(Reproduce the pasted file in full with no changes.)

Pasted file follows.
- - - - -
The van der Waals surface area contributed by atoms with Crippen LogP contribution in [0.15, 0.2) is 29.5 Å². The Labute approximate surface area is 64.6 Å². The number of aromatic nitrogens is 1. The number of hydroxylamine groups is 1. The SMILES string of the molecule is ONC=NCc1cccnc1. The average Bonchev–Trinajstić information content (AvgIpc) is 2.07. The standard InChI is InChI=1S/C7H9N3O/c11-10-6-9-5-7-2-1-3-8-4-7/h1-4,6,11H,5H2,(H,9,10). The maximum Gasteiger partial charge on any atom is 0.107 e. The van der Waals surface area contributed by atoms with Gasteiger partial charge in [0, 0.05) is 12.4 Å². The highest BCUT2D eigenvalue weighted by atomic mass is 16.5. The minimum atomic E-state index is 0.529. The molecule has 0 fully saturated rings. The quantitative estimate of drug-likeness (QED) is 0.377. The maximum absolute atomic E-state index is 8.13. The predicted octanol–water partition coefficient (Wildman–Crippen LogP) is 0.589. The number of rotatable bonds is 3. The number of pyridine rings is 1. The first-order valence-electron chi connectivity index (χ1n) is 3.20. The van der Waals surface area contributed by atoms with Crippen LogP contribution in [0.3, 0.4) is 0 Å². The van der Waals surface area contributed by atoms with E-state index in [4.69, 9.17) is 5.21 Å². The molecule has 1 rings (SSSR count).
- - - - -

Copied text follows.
The van der Waals surface area contributed by atoms with Crippen LogP contribution in [0.15, 0.2) is 29.5 Å². The Labute approximate surface area is 64.6 Å². The number of aromatic nitrogens is 1. The number of hydroxylamine groups is 1. The SMILES string of the molecule is ONC=NCc1cccnc1. The average Bonchev–Trinajstić information content (AvgIpc) is 2.07. The standard InChI is InChI=1S/C7H9N3O/c11-10-6-9-5-7-2-1-3-8-4-7/h1-4,6,11H,5H2,(H,9,10). The maximum Gasteiger partial charge on any atom is 0.107 e. The van der Waals surface area contributed by atoms with Gasteiger partial charge in [0, 0.05) is 12.4 Å². The highest BCUT2D eigenvalue weighted by atomic mass is 16.5. The minimum atomic E-state index is 0.529. The molecule has 0 fully saturated rings. The quantitative estimate of drug-likeness (QED) is 0.377. The maximum absolute atomic E-state index is 8.13. The predicted octanol–water partition coefficient (Wildman–Crippen LogP) is 0.589. The number of rotatable bonds is 3. The number of pyridine rings is 1. The first-order valence-electron chi connectivity index (χ1n) is 3.20. The van der Waals surface area contributed by atoms with Crippen LogP contribution in [0.3, 0.4) is 0 Å². The van der Waals surface area contributed by atoms with E-state index in [4.69, 9.17) is 5.21 Å². The molecule has 1 rings (SSSR count).